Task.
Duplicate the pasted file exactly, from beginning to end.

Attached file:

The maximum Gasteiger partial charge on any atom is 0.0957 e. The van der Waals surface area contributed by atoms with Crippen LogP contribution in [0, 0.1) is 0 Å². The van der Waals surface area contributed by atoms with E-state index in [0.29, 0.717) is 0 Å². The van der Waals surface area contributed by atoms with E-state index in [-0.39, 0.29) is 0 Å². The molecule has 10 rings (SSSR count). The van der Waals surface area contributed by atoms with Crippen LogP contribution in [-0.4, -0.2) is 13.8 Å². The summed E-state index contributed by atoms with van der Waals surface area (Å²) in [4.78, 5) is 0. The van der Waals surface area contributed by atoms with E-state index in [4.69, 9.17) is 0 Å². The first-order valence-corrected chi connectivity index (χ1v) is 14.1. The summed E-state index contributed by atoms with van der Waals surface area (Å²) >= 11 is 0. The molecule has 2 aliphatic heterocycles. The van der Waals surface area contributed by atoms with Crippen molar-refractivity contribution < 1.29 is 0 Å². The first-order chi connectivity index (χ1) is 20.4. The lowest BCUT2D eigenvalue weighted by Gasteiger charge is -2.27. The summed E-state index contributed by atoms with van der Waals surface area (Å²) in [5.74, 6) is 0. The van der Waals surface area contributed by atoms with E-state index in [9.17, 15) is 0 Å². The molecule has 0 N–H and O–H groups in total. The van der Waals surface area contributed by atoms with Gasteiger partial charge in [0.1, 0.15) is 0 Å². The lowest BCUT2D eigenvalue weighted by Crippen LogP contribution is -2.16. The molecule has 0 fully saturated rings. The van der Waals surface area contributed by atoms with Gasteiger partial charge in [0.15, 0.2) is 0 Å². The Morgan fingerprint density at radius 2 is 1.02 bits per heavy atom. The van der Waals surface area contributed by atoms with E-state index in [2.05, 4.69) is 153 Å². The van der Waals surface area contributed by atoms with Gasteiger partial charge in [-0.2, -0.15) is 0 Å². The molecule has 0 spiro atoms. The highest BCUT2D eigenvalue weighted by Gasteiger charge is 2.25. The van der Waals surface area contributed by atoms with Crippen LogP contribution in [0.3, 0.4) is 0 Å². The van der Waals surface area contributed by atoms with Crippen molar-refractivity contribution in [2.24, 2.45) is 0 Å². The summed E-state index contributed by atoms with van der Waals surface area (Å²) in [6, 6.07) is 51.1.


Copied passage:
The maximum Gasteiger partial charge on any atom is 0.0957 e. The van der Waals surface area contributed by atoms with Crippen LogP contribution in [0, 0.1) is 0 Å². The van der Waals surface area contributed by atoms with E-state index in [0.29, 0.717) is 0 Å². The van der Waals surface area contributed by atoms with E-state index in [-0.39, 0.29) is 0 Å². The molecule has 10 rings (SSSR count). The van der Waals surface area contributed by atoms with Crippen LogP contribution in [-0.4, -0.2) is 13.8 Å². The summed E-state index contributed by atoms with van der Waals surface area (Å²) in [4.78, 5) is 0. The van der Waals surface area contributed by atoms with E-state index in [4.69, 9.17) is 0 Å². The first-order valence-corrected chi connectivity index (χ1v) is 14.1. The summed E-state index contributed by atoms with van der Waals surface area (Å²) >= 11 is 0. The molecule has 2 aliphatic heterocycles. The van der Waals surface area contributed by atoms with Crippen molar-refractivity contribution < 1.29 is 0 Å². The first-order chi connectivity index (χ1) is 20.4. The lowest BCUT2D eigenvalue weighted by Gasteiger charge is -2.27. The summed E-state index contributed by atoms with van der Waals surface area (Å²) in [5.74, 6) is 0. The van der Waals surface area contributed by atoms with E-state index in [9.17, 15) is 0 Å². The molecule has 0 N–H and O–H groups in total. The van der Waals surface area contributed by atoms with Gasteiger partial charge in [0.1, 0.15) is 0 Å². The lowest BCUT2D eigenvalue weighted by Crippen LogP contribution is -2.16. The molecule has 0 fully saturated rings. The van der Waals surface area contributed by atoms with Gasteiger partial charge in [0.15, 0.2) is 0 Å². The Morgan fingerprint density at radius 2 is 1.02 bits per heavy atom. The van der Waals surface area contributed by atoms with E-state index in [2.05, 4.69) is 153 Å². The van der Waals surface area contributed by atoms with Gasteiger partial charge in [-0.2, -0.15) is 0 Å². The molecule has 0 spiro atoms. The highest BCUT2D eigenvalue weighted by Gasteiger charge is 2.25. The van der Waals surface area contributed by atoms with Crippen LogP contribution in [0.3, 0.4) is 0 Å². The van der Waals surface area contributed by atoms with Crippen molar-refractivity contribution in [2.24, 2.45) is 0 Å². The summed E-state index contributed by atoms with van der Waals surface area (Å²) in [6, 6.07) is 51.1.